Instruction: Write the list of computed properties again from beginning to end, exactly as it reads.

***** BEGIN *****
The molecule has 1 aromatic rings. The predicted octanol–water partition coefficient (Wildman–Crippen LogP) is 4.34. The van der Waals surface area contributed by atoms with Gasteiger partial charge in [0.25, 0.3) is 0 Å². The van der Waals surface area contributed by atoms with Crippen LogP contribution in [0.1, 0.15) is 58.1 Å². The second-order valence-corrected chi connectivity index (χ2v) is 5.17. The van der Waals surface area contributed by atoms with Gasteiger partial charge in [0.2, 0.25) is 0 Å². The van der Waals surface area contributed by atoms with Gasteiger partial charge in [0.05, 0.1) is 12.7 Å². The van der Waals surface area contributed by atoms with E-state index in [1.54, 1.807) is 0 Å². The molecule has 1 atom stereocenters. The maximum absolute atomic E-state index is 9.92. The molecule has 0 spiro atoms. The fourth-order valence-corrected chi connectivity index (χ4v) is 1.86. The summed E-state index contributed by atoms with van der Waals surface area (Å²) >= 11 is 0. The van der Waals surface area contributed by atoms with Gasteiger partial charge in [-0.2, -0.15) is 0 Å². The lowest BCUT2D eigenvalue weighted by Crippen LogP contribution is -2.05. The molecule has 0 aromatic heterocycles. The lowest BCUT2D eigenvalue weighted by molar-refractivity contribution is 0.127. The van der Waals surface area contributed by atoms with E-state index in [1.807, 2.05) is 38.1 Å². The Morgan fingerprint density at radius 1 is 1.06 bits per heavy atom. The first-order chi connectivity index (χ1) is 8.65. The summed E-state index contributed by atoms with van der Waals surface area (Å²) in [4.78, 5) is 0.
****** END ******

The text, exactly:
The molecule has 1 aromatic rings. The predicted octanol–water partition coefficient (Wildman–Crippen LogP) is 4.34. The van der Waals surface area contributed by atoms with Gasteiger partial charge in [0.25, 0.3) is 0 Å². The van der Waals surface area contributed by atoms with Crippen LogP contribution in [0.1, 0.15) is 58.1 Å². The second-order valence-corrected chi connectivity index (χ2v) is 5.17. The van der Waals surface area contributed by atoms with Gasteiger partial charge in [0.2, 0.25) is 0 Å². The van der Waals surface area contributed by atoms with Gasteiger partial charge in [0.05, 0.1) is 12.7 Å². The van der Waals surface area contributed by atoms with E-state index in [1.54, 1.807) is 0 Å². The molecule has 1 atom stereocenters. The maximum absolute atomic E-state index is 9.92. The molecule has 0 spiro atoms. The fourth-order valence-corrected chi connectivity index (χ4v) is 1.86. The summed E-state index contributed by atoms with van der Waals surface area (Å²) >= 11 is 0. The van der Waals surface area contributed by atoms with Gasteiger partial charge in [-0.2, -0.15) is 0 Å². The lowest BCUT2D eigenvalue weighted by Crippen LogP contribution is -2.05. The molecule has 0 aromatic heterocycles. The lowest BCUT2D eigenvalue weighted by molar-refractivity contribution is 0.127. The van der Waals surface area contributed by atoms with E-state index in [1.807, 2.05) is 38.1 Å². The Morgan fingerprint density at radius 1 is 1.06 bits per heavy atom. The first-order chi connectivity index (χ1) is 8.65. The summed E-state index contributed by atoms with van der Waals surface area (Å²) in [4.78, 5) is 0.